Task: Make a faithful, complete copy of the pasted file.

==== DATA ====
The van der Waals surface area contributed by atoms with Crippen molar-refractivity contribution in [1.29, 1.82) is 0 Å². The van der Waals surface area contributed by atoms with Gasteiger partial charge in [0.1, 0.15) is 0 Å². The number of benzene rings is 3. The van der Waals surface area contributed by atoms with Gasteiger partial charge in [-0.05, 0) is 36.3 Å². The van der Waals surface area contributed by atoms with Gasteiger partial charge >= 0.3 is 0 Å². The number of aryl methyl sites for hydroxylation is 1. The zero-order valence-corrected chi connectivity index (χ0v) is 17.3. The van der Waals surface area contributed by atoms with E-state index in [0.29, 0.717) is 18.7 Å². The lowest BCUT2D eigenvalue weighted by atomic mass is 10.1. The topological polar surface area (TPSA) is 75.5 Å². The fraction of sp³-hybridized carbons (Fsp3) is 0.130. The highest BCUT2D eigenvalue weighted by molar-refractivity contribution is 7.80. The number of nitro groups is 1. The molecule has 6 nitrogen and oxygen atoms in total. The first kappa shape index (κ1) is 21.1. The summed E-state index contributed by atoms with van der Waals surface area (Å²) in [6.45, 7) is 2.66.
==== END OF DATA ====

The van der Waals surface area contributed by atoms with Crippen molar-refractivity contribution in [1.29, 1.82) is 0 Å². The van der Waals surface area contributed by atoms with Gasteiger partial charge in [0.1, 0.15) is 0 Å². The number of benzene rings is 3. The van der Waals surface area contributed by atoms with Gasteiger partial charge in [-0.05, 0) is 36.3 Å². The van der Waals surface area contributed by atoms with Gasteiger partial charge >= 0.3 is 0 Å². The number of aryl methyl sites for hydroxylation is 1. The zero-order valence-corrected chi connectivity index (χ0v) is 17.3. The van der Waals surface area contributed by atoms with E-state index in [0.29, 0.717) is 18.7 Å². The lowest BCUT2D eigenvalue weighted by atomic mass is 10.1. The topological polar surface area (TPSA) is 75.5 Å². The fraction of sp³-hybridized carbons (Fsp3) is 0.130. The highest BCUT2D eigenvalue weighted by molar-refractivity contribution is 7.80. The number of nitro groups is 1. The molecule has 6 nitrogen and oxygen atoms in total. The first kappa shape index (κ1) is 21.1. The summed E-state index contributed by atoms with van der Waals surface area (Å²) in [6.45, 7) is 2.66.